The sound of a hand auger resonated through the solid ice as it chewed its way through the lake’s recently frozen surface. Dressed in their warmest attire, people stood over holes holding short fishing rods. It is a scene played over and over this year.
As far as winters go, this one has been a dandy. The previous two years offered little for those who enjoy coaxing tasty fish from small holes cut in the ice. But this season has thankfully offered ample opportunities.
“It sure beats sitting at home,” a friend said as he threw a flopping bluegill on the ice.
On this particular day, several of us hit three different lakes in a single day. It would be hard lasting the winter months without feeling that familiar tug on the end of your line. It’s also fun feeling the snow crunching under your feet as you walk over the water’s hard surface, imagining hungry bluegills, crappies and walleyes lurking right under your feet. And when you do encounter success, few things please the palate like fresh panfish hoisted from icy cold waters.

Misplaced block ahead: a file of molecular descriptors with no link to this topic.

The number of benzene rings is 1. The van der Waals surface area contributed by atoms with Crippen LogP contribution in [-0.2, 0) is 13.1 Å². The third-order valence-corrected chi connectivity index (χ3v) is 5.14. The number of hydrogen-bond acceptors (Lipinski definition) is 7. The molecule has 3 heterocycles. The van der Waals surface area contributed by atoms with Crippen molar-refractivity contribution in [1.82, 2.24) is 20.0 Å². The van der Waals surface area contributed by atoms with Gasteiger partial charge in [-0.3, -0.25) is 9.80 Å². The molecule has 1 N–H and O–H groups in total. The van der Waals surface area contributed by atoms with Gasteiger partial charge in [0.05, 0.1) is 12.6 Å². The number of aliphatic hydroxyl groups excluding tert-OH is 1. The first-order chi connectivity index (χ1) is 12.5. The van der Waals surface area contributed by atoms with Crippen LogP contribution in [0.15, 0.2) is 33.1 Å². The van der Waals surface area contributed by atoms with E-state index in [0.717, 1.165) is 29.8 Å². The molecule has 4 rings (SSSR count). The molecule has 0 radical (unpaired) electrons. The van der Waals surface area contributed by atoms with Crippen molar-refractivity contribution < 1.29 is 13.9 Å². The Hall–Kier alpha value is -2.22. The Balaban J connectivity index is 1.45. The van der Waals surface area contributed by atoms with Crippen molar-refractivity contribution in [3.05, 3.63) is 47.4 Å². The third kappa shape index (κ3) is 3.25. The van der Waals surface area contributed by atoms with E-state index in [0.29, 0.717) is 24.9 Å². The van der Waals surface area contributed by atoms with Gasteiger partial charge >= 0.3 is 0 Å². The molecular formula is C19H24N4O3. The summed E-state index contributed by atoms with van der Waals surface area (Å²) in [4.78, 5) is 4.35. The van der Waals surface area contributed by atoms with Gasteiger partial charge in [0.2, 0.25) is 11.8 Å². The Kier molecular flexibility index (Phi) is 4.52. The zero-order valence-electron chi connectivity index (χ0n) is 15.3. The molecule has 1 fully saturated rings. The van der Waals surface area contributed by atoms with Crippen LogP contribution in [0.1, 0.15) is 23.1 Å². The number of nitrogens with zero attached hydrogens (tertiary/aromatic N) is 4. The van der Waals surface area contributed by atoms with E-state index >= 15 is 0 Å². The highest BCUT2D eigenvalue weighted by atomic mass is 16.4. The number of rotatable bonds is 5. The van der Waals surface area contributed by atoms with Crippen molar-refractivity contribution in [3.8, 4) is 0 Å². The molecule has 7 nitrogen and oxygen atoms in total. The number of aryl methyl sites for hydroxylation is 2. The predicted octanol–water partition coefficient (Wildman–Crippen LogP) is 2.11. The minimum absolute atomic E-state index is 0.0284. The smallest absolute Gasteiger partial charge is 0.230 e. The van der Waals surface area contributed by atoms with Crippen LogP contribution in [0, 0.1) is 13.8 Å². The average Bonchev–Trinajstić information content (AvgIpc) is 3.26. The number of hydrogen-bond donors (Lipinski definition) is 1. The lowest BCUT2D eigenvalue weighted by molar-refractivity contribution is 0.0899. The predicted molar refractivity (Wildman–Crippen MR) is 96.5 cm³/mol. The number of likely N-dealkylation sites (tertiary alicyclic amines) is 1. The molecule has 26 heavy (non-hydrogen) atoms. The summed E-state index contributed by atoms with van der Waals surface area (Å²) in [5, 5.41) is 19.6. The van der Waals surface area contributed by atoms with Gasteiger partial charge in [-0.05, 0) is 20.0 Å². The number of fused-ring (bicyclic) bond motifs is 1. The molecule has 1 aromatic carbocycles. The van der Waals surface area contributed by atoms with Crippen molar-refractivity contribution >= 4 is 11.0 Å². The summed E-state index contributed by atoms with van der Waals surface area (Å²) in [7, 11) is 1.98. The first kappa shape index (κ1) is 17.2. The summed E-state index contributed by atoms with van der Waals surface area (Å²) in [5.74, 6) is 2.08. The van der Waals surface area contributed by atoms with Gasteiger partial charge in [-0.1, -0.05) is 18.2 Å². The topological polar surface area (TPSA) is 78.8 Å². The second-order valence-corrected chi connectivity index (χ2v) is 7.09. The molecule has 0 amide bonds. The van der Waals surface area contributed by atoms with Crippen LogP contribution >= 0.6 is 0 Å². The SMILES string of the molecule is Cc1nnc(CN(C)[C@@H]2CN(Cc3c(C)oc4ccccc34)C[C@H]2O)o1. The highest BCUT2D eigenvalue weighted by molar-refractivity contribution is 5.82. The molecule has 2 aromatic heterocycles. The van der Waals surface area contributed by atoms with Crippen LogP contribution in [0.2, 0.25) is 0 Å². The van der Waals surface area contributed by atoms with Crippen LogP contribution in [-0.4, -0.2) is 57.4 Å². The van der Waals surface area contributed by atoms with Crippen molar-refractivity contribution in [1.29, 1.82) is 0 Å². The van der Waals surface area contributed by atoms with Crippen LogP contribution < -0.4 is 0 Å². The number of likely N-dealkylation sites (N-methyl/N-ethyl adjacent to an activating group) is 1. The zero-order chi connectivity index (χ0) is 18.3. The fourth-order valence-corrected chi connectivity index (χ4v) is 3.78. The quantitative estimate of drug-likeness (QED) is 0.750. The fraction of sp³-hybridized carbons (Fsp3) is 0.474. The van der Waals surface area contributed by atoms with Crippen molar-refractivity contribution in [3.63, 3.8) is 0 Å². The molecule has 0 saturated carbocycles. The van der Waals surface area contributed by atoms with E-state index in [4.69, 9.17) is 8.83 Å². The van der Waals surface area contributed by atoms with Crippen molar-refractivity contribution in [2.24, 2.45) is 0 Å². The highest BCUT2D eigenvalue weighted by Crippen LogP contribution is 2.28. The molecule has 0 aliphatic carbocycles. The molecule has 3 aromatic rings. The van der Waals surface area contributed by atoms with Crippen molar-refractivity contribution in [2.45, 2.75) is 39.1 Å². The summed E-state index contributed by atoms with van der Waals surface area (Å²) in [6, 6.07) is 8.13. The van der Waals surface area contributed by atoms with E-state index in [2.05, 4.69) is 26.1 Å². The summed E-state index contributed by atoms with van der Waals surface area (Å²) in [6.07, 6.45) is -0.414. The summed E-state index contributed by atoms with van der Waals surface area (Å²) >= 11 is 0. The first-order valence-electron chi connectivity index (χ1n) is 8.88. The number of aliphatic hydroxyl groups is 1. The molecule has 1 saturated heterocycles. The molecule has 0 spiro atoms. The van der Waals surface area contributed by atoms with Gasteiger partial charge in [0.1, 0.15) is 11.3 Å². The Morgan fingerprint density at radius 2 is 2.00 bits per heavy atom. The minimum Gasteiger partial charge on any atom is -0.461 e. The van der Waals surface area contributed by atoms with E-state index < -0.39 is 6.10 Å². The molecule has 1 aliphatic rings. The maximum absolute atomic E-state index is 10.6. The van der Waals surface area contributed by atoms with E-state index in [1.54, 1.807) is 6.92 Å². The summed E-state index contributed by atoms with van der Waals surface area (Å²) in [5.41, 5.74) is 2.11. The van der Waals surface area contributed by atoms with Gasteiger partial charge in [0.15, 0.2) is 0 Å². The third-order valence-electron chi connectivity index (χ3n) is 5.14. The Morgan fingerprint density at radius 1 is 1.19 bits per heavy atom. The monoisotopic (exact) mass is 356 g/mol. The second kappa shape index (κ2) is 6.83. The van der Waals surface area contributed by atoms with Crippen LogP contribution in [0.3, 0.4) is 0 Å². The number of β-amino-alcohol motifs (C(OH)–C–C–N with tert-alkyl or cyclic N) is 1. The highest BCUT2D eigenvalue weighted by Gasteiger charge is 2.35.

Obviously winter weather patterns play a huge role in the amount of time we have suitable, safe ice. Ice fishing opportunities vary from year to year. There have been some seasons when ice anglers barely had several weeks to ply frozen surfaces. It looks like this year we are in for a long run.
Over the past three weeks I have had the opportunity to make numerous trips to many different bodies of water, sharing fellowship with a good number of people. Old friendships were reaffirmed and new ones created.
“You know, I’ve read several different articles on ice fishing safety, but no one ever mentions that,” said Paul Youngdale, as he watched me place the long, steel rod back into my sled.